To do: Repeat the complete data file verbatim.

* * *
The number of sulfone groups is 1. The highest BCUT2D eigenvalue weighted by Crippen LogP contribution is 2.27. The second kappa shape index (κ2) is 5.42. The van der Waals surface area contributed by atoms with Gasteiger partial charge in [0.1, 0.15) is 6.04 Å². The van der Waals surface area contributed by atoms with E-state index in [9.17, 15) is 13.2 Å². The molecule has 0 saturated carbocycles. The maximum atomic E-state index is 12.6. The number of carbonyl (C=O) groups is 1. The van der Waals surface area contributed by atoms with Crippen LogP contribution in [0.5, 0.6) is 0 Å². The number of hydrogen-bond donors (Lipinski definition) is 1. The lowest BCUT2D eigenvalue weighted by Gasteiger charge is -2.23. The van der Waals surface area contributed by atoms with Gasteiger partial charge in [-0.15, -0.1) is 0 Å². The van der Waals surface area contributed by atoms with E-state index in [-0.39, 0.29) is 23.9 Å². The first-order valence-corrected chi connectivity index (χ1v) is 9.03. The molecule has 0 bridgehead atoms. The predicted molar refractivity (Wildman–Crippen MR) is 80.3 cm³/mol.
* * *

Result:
The number of sulfone groups is 1. The highest BCUT2D eigenvalue weighted by Crippen LogP contribution is 2.27. The second kappa shape index (κ2) is 5.42. The van der Waals surface area contributed by atoms with Gasteiger partial charge in [0.1, 0.15) is 6.04 Å². The van der Waals surface area contributed by atoms with E-state index in [9.17, 15) is 13.2 Å². The molecule has 0 saturated carbocycles. The maximum atomic E-state index is 12.6. The number of carbonyl (C=O) groups is 1. The van der Waals surface area contributed by atoms with Crippen LogP contribution in [0.5, 0.6) is 0 Å². The number of hydrogen-bond donors (Lipinski definition) is 1. The lowest BCUT2D eigenvalue weighted by Gasteiger charge is -2.23. The van der Waals surface area contributed by atoms with Gasteiger partial charge in [-0.15, -0.1) is 0 Å². The van der Waals surface area contributed by atoms with E-state index in [-0.39, 0.29) is 23.9 Å². The first-order valence-corrected chi connectivity index (χ1v) is 9.03. The molecule has 0 bridgehead atoms. The predicted molar refractivity (Wildman–Crippen MR) is 80.3 cm³/mol.